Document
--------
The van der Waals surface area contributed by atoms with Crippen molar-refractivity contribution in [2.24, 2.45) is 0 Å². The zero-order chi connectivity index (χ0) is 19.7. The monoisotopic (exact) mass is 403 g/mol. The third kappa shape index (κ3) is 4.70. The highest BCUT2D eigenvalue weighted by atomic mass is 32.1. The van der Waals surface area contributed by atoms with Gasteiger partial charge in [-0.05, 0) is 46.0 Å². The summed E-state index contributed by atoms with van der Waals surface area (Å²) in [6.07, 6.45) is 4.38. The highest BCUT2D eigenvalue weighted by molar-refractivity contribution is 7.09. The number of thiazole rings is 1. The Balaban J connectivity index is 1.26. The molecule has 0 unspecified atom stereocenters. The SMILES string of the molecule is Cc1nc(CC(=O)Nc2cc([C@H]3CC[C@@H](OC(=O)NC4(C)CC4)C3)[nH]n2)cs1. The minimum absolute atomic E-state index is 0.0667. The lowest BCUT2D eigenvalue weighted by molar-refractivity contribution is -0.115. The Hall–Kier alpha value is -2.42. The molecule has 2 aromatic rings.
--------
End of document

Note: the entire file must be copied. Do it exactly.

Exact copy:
The van der Waals surface area contributed by atoms with Crippen molar-refractivity contribution in [2.24, 2.45) is 0 Å². The zero-order chi connectivity index (χ0) is 19.7. The monoisotopic (exact) mass is 403 g/mol. The third kappa shape index (κ3) is 4.70. The highest BCUT2D eigenvalue weighted by atomic mass is 32.1. The van der Waals surface area contributed by atoms with Gasteiger partial charge in [-0.05, 0) is 46.0 Å². The summed E-state index contributed by atoms with van der Waals surface area (Å²) in [6.07, 6.45) is 4.38. The highest BCUT2D eigenvalue weighted by molar-refractivity contribution is 7.09. The number of thiazole rings is 1. The Balaban J connectivity index is 1.26. The molecule has 0 unspecified atom stereocenters. The SMILES string of the molecule is Cc1nc(CC(=O)Nc2cc([C@H]3CC[C@@H](OC(=O)NC4(C)CC4)C3)[nH]n2)cs1. The minimum absolute atomic E-state index is 0.0667. The lowest BCUT2D eigenvalue weighted by molar-refractivity contribution is -0.115. The Hall–Kier alpha value is -2.42. The molecule has 2 aromatic rings.